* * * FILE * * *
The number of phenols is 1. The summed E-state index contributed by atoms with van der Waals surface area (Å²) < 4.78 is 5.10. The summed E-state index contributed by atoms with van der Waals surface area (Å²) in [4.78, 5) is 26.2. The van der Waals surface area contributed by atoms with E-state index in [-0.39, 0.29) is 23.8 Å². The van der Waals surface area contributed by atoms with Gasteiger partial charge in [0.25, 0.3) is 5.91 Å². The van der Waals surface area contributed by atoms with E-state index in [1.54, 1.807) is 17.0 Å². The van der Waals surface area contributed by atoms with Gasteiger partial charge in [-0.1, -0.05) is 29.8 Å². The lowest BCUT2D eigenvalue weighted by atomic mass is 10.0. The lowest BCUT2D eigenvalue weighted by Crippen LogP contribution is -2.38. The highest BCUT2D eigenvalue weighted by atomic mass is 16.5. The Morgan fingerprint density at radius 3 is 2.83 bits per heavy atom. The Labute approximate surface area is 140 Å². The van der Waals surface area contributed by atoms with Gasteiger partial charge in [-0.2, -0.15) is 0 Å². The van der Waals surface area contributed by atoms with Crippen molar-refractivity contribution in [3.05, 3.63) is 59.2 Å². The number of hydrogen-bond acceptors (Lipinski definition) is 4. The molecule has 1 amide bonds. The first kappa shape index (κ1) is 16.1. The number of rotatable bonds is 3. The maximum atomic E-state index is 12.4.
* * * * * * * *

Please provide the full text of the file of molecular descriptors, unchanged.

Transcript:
The number of phenols is 1. The summed E-state index contributed by atoms with van der Waals surface area (Å²) < 4.78 is 5.10. The summed E-state index contributed by atoms with van der Waals surface area (Å²) in [4.78, 5) is 26.2. The van der Waals surface area contributed by atoms with E-state index in [-0.39, 0.29) is 23.8 Å². The van der Waals surface area contributed by atoms with Gasteiger partial charge in [0.25, 0.3) is 5.91 Å². The van der Waals surface area contributed by atoms with E-state index in [1.54, 1.807) is 17.0 Å². The van der Waals surface area contributed by atoms with Gasteiger partial charge in [-0.1, -0.05) is 29.8 Å². The lowest BCUT2D eigenvalue weighted by atomic mass is 10.0. The lowest BCUT2D eigenvalue weighted by Crippen LogP contribution is -2.38. The highest BCUT2D eigenvalue weighted by atomic mass is 16.5. The Morgan fingerprint density at radius 3 is 2.83 bits per heavy atom. The Labute approximate surface area is 140 Å². The van der Waals surface area contributed by atoms with Gasteiger partial charge in [-0.2, -0.15) is 0 Å². The van der Waals surface area contributed by atoms with Crippen molar-refractivity contribution in [3.05, 3.63) is 59.2 Å². The number of hydrogen-bond acceptors (Lipinski definition) is 4. The molecule has 1 amide bonds. The first kappa shape index (κ1) is 16.1. The number of rotatable bonds is 3. The maximum atomic E-state index is 12.4.